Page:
Some support cooking school; others worry about losing open space at Stowe site

While several residents at a meeting Monday night said they fear losing city open space if the city sells the Stowe property at Walnut Beach, others said they support an idea to sell the site to a businesswoman who wants to open a cooking school there.

Heide Lang, who owns the Fig Cooking School in Hamden, has been talking to city officials about possibly buying the Stowe property and moving her business there.

The city has owned the Stowe property since 2002, when it bought the site to save an old barn and other structures from demolition. A local builder had bought the former dairy farm and planned to raze the old farmhouse and one-time dairy barns and build nine houses. But he compromised with the city on a plan that would preserve the property. Mayor Ben Blake said the city paid $625,000 on the purchase.

The goal at the time was to make the Stowe barn and land a central part of a Walnut Beach art district. While there were ideas for converting the barn into art space, nothing ever materialized and the barn has been empty for 14 years.

Lang met with residents at a Walnut Beach committee meeting Monday to talk about her visions for turning the barn into the new home of her Fig Cooking School. The barn has fallen into disrepair, and she said she’s gotten estimates that it might cost $1 million to renovate it. Lang said if she were to buy the property, she would not have to tackle the entire renovation at once, and estimated it would take six to nine months to get the cooking school up and running.

“It’s an expensive project,” Lang said. “Make no mistake about it.”

Several people pointed out that the open space will be the biggest point of concern for residents. Paula Smith, former alderman and mayoral candidate, said she thinks it would be great to have the cooking school at that location, in part because it is close to the Boys & Girls Club, and the cooking school might turn out to be a resource for the club. But she cautioned that people will be worried about losing about 1.5 acres of open space included in the Stowe property, and noted that sometimes the city can be persuaded to lease city-owned space for $1 a year.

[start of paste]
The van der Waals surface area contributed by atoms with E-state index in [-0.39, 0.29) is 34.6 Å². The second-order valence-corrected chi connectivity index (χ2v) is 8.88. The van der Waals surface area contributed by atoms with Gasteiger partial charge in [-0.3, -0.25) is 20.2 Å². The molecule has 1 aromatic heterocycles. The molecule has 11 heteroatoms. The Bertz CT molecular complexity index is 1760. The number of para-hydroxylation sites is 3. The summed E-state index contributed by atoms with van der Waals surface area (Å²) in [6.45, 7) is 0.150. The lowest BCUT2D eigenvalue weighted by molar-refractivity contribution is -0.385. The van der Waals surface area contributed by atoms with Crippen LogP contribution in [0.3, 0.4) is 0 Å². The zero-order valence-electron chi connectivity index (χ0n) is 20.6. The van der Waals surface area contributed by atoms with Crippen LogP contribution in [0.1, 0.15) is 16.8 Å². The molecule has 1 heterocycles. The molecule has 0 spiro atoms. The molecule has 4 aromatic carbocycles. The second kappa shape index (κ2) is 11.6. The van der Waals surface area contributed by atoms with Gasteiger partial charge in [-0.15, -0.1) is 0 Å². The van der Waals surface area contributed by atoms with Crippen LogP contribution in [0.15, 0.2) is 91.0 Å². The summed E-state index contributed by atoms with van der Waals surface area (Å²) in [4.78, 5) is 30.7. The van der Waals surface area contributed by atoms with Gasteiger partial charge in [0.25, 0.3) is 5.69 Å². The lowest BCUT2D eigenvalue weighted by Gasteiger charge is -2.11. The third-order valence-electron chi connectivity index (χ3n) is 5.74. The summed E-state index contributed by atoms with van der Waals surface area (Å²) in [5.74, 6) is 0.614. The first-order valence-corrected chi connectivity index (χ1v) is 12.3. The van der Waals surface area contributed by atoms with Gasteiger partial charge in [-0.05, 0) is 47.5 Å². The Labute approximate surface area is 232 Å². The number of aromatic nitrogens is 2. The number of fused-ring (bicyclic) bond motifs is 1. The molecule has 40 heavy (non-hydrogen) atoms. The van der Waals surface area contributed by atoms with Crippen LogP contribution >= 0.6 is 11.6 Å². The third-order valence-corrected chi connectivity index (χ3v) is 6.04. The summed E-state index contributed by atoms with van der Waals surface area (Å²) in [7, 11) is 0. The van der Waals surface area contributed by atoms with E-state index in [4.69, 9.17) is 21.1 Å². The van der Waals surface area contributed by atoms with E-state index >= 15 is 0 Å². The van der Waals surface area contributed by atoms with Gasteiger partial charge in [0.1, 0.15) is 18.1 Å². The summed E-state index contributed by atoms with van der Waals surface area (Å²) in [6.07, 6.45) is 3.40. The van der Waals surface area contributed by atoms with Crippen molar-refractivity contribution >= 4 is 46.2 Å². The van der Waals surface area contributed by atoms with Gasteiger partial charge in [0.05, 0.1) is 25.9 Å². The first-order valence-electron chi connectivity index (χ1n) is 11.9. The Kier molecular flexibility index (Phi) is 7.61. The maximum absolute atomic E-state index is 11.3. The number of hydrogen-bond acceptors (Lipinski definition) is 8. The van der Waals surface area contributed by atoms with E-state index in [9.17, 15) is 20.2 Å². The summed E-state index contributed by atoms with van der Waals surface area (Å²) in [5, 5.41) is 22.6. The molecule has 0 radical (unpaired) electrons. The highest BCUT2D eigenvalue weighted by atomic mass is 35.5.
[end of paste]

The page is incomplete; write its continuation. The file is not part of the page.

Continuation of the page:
Tim Chaucer, a local historian, is worried about losing the open space. He pointed out that if the business should not survive, the city could lose the little bit of open space remaining in a highly developed part of Milford.

“The city would be wise to do what Mayor Alberta Jagoe did years ago when the Board of Education decided to sell Point Beach School,” Chaucer said later in a letter to the local newspaper. “Mrs. Jagoe separated the land from the building and today Milford families enjoy the green open space where they kick soccer balls, hit baseballs, pass footballs and even go sledding in more normal winters.”

Lang, however, said she wouldn’t consider buying the barn without the land because the purchase would be a large capital investment.

Touching on other aspects of the concept, some residents asked about parking, but others said there wouldn’t be a parking issue. Joseph Garbus, also a former alderman and head of the Walnut Beach Association, said, “We have more parking than downtown.”

Frank Smith, an alderman, said he and Garbus started talking about the Stowe property in 1999, so he knows the history. He said the Stowe site is a unique situation: “The reality is that no one has really come forward and it’s a matter of time before the barn is unsalvageable.”

Lang’s proposal seems to be the least intrusive, Frank Smith said.

One resident raised her hand after the presentation to say the cooking school idea sounded “fabulous.”

Lang has said that in addition to housing her cooking school, the barn might host art exhibits and events, and that there would be gardens on the grounds.